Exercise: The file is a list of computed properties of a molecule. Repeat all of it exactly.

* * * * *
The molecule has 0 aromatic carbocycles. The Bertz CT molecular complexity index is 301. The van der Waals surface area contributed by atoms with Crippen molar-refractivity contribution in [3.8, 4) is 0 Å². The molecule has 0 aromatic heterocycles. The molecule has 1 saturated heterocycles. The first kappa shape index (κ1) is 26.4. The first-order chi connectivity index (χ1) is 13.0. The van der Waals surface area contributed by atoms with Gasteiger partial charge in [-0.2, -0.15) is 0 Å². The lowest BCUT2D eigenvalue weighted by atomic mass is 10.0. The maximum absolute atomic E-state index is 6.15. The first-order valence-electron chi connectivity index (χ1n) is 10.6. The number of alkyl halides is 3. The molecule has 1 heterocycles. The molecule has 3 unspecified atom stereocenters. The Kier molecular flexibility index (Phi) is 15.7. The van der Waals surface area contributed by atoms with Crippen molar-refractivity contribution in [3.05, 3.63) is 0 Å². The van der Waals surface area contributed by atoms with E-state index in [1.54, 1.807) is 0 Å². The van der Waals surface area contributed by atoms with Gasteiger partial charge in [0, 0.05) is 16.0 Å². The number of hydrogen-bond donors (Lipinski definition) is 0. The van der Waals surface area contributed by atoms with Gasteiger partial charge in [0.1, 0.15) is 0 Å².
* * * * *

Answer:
The molecule has 0 aromatic carbocycles. The Bertz CT molecular complexity index is 301. The van der Waals surface area contributed by atoms with Crippen molar-refractivity contribution in [3.8, 4) is 0 Å². The molecule has 0 aromatic heterocycles. The molecule has 1 saturated heterocycles. The first kappa shape index (κ1) is 26.4. The first-order chi connectivity index (χ1) is 13.0. The van der Waals surface area contributed by atoms with Gasteiger partial charge in [-0.2, -0.15) is 0 Å². The lowest BCUT2D eigenvalue weighted by atomic mass is 10.0. The maximum absolute atomic E-state index is 6.15. The first-order valence-electron chi connectivity index (χ1n) is 10.6. The number of alkyl halides is 3. The molecule has 1 heterocycles. The molecule has 3 unspecified atom stereocenters. The Kier molecular flexibility index (Phi) is 15.7. The van der Waals surface area contributed by atoms with Crippen molar-refractivity contribution in [3.05, 3.63) is 0 Å². The van der Waals surface area contributed by atoms with E-state index in [1.54, 1.807) is 0 Å². The van der Waals surface area contributed by atoms with Gasteiger partial charge in [0, 0.05) is 16.0 Å². The number of hydrogen-bond donors (Lipinski definition) is 0. The van der Waals surface area contributed by atoms with Gasteiger partial charge in [0.1, 0.15) is 0 Å².